Are you vegetarian? Or perhaps just looking to replace some of the meat in your diet?
Want to know which vegetarian foods are also high in iron?Iron deficiency is the most common cause of anaemia worldwide.1 So check our top ten foods which are high in iron and therefore a great a source of this vital mineral for vegetarians.
Whether you choose to eat meat or not, we all need iron in our diet, for our bodies to function well and repair themselves.An essential mineral, iron is critical in the production of red blood cells, which carry oxygen around the body.2
Insufficient levels of iron in the body can otherwise lead to iron deficiency anaemia.
The amount of iron needed each day varies, depending on your gender and age:
In a nutshell – both yes and no!
While people connect a lack of iron to vegetarian food, iron is actually more abundant in the vegetarian foods that meat eaters consume than they might otherwise realise.In fact, the general UK meat-eating population get only a quarter of their iron from meat and fish, while the remaining three quarters of their dietary iron comes from cereals, bread, fruit and vegetables.4
So if you are looking to replace that one quarter of your iron intake, then here are some foods that you should look out for.
Soya and the foods made from it are great sources of iron.
You buy soya beans whole (sometimes as edamame beans) or else find them made into products such as soya chunks, mince, or tofu and tempeh.
The humble lentil is actually quite nutrient rich.While incredibly rich in iron, it is also full of significant amounts of protein, fibre, folate and manganese.5
This makes lentils a great all-rounder, and an incredibly versatile source of iron for vegetarians.
Baked beans, kidney beans, white beans and peas are other brilliant sources of iron for vegetarians.
Chickpeas and black-eyed peas win here though – they have got the highest iron-content of all the beans.Except soya beans, which are so iron-rich we have put them in a category of their own at #1!6
Cashews, pine nuts, hazelnuts, peanuts, almonds, pistachios, walnuts, macadamia nuts - they are all great sources of iron for vegetarians.
Cooking these may damage some of their nutrients, so choose raw options where possible.
And remember that while they have many beneficial properties, nuts are also high in fats, so bear in mind the portion sizes.
Pumpkin, linseeds, hemp and sesame are very iron rich.
And so are the products derived from them. Don’t forget that tahini, made from sesame seeds, is an ingredient in hummous and other products, so there are other ways to get iron from seeds that you may not have realised.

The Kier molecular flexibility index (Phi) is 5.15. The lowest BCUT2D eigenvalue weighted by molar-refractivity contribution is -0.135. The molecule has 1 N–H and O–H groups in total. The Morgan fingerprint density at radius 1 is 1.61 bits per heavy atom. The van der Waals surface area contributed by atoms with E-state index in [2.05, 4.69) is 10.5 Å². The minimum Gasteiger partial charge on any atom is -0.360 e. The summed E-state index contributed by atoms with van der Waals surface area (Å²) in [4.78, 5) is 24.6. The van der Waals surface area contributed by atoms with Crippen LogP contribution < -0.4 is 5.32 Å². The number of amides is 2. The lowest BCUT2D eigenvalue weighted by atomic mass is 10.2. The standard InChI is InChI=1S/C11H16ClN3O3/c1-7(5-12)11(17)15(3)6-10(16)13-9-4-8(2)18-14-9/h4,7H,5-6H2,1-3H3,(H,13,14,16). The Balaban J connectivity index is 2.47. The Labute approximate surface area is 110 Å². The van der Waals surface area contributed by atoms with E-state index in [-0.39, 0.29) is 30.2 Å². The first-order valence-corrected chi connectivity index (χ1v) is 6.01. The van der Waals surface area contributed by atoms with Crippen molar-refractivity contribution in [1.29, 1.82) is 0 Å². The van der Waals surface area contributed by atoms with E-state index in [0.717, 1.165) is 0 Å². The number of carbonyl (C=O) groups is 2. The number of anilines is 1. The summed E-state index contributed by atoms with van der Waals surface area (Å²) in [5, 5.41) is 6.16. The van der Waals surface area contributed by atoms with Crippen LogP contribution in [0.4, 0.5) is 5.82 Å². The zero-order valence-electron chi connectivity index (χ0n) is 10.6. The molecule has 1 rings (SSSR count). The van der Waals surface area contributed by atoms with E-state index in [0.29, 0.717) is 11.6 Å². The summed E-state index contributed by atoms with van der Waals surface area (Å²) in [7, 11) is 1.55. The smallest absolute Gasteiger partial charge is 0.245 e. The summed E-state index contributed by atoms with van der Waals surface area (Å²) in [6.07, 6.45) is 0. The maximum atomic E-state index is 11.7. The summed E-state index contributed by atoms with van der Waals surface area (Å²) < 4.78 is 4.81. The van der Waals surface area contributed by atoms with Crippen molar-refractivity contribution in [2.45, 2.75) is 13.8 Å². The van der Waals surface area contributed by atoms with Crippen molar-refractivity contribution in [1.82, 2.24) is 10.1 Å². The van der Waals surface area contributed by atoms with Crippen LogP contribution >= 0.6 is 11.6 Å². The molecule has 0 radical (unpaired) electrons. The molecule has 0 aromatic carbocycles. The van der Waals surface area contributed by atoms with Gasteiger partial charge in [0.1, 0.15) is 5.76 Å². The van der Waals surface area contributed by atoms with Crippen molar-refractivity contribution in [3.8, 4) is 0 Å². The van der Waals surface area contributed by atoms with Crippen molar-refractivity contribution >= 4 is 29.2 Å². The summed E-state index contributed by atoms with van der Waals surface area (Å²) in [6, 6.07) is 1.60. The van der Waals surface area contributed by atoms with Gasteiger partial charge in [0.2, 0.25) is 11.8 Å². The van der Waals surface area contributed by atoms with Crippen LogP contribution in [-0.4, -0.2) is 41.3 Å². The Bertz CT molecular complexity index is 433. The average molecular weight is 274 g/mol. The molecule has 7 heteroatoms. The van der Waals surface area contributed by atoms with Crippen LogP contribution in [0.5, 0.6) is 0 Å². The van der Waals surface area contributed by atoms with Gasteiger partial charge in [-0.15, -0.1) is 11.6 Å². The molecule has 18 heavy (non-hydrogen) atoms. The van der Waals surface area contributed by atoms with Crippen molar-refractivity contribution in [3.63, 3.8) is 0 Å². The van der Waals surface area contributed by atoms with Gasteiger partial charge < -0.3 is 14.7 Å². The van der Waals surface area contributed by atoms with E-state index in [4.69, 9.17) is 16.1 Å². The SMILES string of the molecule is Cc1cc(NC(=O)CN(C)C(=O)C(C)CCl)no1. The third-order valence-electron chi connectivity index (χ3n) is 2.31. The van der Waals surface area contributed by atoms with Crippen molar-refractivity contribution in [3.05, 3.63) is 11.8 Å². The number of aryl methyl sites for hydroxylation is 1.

It’s not all about the spinach for this one.
Gram for gram, spinach, kale and other greens can contain more iron than their red meat counterparts.
The wonderful thing about these vegetables high in iron is that they also contain vitamin C, which makes absorbing all that iron even easier.
Apricots are the big iron sources in the dried fruit category. But dried peaches, prunes, figs and even raisins are also high in iron.
Yes you read that right! Dark chocolate. This one surprises many people. The darker and the less sweetened the chocolate, the more iron you will be getting.
So the occasional chocolate indulgence may not make you feel quite so guilty now!
Plenty of cereals are iron rich by their very nature, and plenty of breakfast and other cereals have also been fortified to help us get the iron we need.
Ok, vitamin C does contain any iron at all. But vitamin C can really make a significant difference to your iron absorption.
Green leafy veg contain vitamin C already, so alone they provide readily absorbable iron.Adding citrus fruits, peppers, courgettes, onions to your cooking, or drinking a citrus drink alongside your meal can help your body capture the iron and turn it into iron your body can better use and store.7 Check out these two delicious vegetarian recipes packed with iron. Shop Iron
Last updated: 5 February 2021
Author: Donia Hilal, Nutritionist
Donia started her career as a freelance nutritionist, later she joined Nestle as their Market Nutritionist to help support their healthier product range, before joining the team at Holland & Barrett in January 2018. Donia has 6 years experience as a Nutritionist and also works with clients on a one to one basis to support their goals which include weight loss, prenatal and postnatal nutrition and children’s health.Donia has a special interest in; weight management, plant-based nutrition, pregnancy nutrition, special diets and disease risk reduction. Donia's LinkedIn profile